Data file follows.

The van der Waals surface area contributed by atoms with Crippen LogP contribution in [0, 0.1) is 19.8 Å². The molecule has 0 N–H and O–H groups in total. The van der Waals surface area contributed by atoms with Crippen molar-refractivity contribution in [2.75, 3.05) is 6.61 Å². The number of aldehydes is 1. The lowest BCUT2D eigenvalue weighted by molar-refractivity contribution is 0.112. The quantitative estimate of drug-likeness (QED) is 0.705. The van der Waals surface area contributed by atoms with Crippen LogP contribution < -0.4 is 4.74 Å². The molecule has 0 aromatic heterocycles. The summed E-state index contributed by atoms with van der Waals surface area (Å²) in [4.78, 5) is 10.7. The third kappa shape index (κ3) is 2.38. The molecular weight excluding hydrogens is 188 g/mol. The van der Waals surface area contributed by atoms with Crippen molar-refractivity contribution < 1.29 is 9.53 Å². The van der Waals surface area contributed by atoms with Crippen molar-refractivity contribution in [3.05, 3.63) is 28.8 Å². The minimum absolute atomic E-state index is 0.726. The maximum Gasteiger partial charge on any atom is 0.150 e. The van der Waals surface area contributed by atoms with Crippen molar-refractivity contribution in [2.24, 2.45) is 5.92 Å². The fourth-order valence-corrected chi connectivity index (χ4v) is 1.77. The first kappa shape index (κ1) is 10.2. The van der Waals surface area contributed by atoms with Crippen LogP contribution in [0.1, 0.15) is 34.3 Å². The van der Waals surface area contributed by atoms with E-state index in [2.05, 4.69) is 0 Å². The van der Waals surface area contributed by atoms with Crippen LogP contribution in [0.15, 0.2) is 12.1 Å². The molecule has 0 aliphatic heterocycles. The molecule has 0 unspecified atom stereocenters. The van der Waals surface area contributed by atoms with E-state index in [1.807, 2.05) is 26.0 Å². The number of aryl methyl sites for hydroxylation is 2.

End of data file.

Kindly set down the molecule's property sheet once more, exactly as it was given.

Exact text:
The van der Waals surface area contributed by atoms with Crippen LogP contribution in [0, 0.1) is 19.8 Å². The molecule has 0 N–H and O–H groups in total. The van der Waals surface area contributed by atoms with Crippen molar-refractivity contribution in [2.75, 3.05) is 6.61 Å². The number of aldehydes is 1. The lowest BCUT2D eigenvalue weighted by molar-refractivity contribution is 0.112. The quantitative estimate of drug-likeness (QED) is 0.705. The van der Waals surface area contributed by atoms with Crippen LogP contribution < -0.4 is 4.74 Å². The molecule has 0 aromatic heterocycles. The summed E-state index contributed by atoms with van der Waals surface area (Å²) in [4.78, 5) is 10.7. The third kappa shape index (κ3) is 2.38. The molecular weight excluding hydrogens is 188 g/mol. The van der Waals surface area contributed by atoms with Crippen molar-refractivity contribution < 1.29 is 9.53 Å². The van der Waals surface area contributed by atoms with Crippen molar-refractivity contribution in [3.05, 3.63) is 28.8 Å². The minimum absolute atomic E-state index is 0.726. The maximum Gasteiger partial charge on any atom is 0.150 e. The van der Waals surface area contributed by atoms with Crippen molar-refractivity contribution in [2.24, 2.45) is 5.92 Å². The fourth-order valence-corrected chi connectivity index (χ4v) is 1.77. The first kappa shape index (κ1) is 10.2. The van der Waals surface area contributed by atoms with Crippen LogP contribution in [0.1, 0.15) is 34.3 Å². The van der Waals surface area contributed by atoms with E-state index in [2.05, 4.69) is 0 Å². The van der Waals surface area contributed by atoms with Crippen LogP contribution in [0.15, 0.2) is 12.1 Å². The molecule has 0 aliphatic heterocycles. The molecule has 0 unspecified atom stereocenters. The van der Waals surface area contributed by atoms with E-state index in [1.807, 2.05) is 26.0 Å². The number of aryl methyl sites for hydroxylation is 2.